Gerson’s next sentence is a stark but truthful one: “Trump dares us to take him at face value. His self-revelation comes unbidden, even involuntarily. And his transparency reveals a disordered personality” (emphasis added).

Gerson goes on to discuss some of Trump’s odd claims Tuesday night, then commenting as follows: “What if Trump really believes what he claims? Then he would be not deceptive, but deluded. A deluded man in charge of North Korean policy. A deluded man who could employ nuclear weapons at a moment’s notice (actually two to three minutes to order a launch)…. Trump is not merely acting unpresidential; he is erratic and grandiose” (emphasis added).

But even Gerson does not go far enough, concluding simply that “Trump’s version of reality appears to make another Republican legislative and political disaster inevitable. The unified control of House, Senate and presidency means little when the president lives in a reality of his own.”

Unfortunately, this cautious final paragraph is an anti-climactic, insufficient, and perhaps even illogical conclusion to the charge of presidential delusion and personality disorder. There is a time when caution is wise and prudent, a virtue. There is a time when caution becomes a vice. I don’t blame Gerson and Danforth for wanting to be prudent, but perhaps now prudence (in the sense of good judgment) requires something other than caution.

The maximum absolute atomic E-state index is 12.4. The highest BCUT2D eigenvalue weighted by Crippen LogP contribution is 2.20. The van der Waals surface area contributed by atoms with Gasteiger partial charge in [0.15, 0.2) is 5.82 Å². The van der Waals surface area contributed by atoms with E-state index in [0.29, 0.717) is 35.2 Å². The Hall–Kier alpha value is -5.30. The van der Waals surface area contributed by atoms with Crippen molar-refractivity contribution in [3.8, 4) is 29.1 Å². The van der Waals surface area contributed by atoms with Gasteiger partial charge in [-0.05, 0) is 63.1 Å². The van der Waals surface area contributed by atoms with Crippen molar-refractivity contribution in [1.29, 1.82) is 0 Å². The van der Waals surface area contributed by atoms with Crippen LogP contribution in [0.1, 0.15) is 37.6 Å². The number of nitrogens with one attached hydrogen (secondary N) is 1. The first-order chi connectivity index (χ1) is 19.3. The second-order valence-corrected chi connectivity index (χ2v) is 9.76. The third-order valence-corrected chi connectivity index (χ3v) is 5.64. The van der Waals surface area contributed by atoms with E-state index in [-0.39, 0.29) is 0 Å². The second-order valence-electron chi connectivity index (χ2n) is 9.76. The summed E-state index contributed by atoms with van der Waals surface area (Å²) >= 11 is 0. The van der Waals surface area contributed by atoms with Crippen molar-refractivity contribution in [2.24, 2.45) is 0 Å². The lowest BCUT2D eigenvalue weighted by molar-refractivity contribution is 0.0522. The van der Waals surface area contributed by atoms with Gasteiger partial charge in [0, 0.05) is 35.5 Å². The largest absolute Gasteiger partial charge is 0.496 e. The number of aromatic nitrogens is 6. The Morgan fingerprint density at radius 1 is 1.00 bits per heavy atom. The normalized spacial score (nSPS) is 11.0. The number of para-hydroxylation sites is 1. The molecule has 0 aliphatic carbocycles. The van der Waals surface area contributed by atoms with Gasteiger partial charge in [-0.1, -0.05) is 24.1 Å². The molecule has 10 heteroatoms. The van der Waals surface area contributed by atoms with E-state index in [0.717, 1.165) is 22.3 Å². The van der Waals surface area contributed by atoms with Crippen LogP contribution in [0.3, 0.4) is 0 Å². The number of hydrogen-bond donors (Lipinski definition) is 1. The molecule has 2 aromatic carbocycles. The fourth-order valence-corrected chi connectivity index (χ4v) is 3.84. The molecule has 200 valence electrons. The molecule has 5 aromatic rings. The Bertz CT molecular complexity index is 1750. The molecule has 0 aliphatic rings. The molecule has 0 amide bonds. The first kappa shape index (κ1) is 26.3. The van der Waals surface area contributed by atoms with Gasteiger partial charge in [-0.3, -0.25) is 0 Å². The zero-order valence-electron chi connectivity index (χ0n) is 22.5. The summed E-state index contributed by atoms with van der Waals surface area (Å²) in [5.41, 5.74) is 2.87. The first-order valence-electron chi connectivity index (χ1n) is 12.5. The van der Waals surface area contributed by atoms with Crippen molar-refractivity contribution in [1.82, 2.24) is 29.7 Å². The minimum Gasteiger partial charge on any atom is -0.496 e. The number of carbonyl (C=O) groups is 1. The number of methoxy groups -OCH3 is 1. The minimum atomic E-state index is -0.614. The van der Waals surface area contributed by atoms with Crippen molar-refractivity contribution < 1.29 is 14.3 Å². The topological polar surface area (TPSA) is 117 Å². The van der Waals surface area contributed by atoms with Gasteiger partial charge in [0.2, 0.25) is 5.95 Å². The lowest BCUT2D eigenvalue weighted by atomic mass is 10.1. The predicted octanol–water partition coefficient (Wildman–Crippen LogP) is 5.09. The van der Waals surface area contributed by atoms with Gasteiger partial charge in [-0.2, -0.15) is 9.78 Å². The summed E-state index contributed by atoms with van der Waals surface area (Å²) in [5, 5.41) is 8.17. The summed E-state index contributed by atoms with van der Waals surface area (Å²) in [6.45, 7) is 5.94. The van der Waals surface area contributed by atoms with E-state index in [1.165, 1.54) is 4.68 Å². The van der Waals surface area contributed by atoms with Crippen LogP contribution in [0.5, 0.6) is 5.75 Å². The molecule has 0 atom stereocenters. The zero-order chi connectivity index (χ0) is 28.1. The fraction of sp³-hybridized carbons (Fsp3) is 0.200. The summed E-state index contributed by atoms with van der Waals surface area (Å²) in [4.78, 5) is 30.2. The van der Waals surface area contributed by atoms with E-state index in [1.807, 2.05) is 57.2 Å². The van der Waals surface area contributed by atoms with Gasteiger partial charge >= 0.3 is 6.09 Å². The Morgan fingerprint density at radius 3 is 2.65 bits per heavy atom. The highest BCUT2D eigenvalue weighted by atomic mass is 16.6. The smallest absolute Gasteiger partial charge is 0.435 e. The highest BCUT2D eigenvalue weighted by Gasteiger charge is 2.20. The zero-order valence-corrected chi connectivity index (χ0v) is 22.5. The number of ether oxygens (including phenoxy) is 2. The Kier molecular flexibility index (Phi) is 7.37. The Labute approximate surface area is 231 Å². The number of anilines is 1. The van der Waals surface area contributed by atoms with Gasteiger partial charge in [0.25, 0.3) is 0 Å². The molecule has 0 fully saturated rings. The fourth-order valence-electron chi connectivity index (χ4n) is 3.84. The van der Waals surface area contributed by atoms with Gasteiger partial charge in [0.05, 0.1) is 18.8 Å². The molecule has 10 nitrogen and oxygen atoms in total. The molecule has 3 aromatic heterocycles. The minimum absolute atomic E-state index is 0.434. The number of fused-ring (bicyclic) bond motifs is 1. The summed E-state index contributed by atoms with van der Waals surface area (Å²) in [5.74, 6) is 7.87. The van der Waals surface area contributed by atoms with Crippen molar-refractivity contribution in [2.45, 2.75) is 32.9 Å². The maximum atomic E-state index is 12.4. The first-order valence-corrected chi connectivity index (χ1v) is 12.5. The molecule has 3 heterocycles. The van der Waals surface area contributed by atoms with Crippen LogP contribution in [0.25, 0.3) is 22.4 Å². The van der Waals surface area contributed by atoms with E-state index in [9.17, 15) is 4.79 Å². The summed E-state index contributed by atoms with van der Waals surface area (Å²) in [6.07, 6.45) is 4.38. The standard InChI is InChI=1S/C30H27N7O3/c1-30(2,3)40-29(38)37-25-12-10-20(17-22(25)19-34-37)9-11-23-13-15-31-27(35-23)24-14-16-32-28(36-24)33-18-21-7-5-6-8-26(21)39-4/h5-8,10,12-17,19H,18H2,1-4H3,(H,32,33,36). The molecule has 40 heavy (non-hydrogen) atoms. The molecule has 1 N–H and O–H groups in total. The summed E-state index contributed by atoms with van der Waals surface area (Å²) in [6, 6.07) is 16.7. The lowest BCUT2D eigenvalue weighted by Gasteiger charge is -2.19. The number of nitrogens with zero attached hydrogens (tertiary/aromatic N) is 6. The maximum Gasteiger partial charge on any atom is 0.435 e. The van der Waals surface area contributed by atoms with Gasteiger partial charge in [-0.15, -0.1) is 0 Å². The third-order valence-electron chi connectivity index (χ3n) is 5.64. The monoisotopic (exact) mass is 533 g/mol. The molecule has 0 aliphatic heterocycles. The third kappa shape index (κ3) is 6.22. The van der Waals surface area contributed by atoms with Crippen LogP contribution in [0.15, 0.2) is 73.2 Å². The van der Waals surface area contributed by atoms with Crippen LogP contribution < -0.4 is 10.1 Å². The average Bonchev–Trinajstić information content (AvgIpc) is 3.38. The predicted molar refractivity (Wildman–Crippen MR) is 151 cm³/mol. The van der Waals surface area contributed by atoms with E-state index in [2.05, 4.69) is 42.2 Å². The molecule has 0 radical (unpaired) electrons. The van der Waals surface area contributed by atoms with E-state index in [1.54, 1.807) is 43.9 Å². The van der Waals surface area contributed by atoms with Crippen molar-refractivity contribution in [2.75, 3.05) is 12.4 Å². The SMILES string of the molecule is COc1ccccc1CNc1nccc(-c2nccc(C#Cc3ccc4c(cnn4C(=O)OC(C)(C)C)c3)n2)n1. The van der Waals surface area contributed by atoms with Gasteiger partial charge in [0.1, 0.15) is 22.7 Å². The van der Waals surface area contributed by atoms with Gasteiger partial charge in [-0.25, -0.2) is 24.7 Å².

It seems to me, in light of the last two weeks, that many (and perhaps most) people in the U.S. now realize what some of us here and many around the world have thought all along but have been hesitant to say publicly: the current President is morally (and otherwise) unqualified for such an office. They—including Mr. Danforth and Mr. Gerson—intuitively know, in the words of the 25th Amendment, that he is “unable to discharge the powers and duties of his office.” If that is true, unless he repents (meaning both confession of sin and radical behavioral change—and that is the only adequate word for what he needs to do, yet it is nearly impossible for a deluded and disordered person), it now falls to those who have blindly supported him, those who have worked with him and do work with him, the cautious critics, etc., if they have any integrity, to call for and find the quickest way to effect his removal from office. For the sake of African Americans and Jews. For the sake of refugees and immigrants. For the sake of the Republican party. For the sake of this country. For the sake of East Asia. For the sake of the world.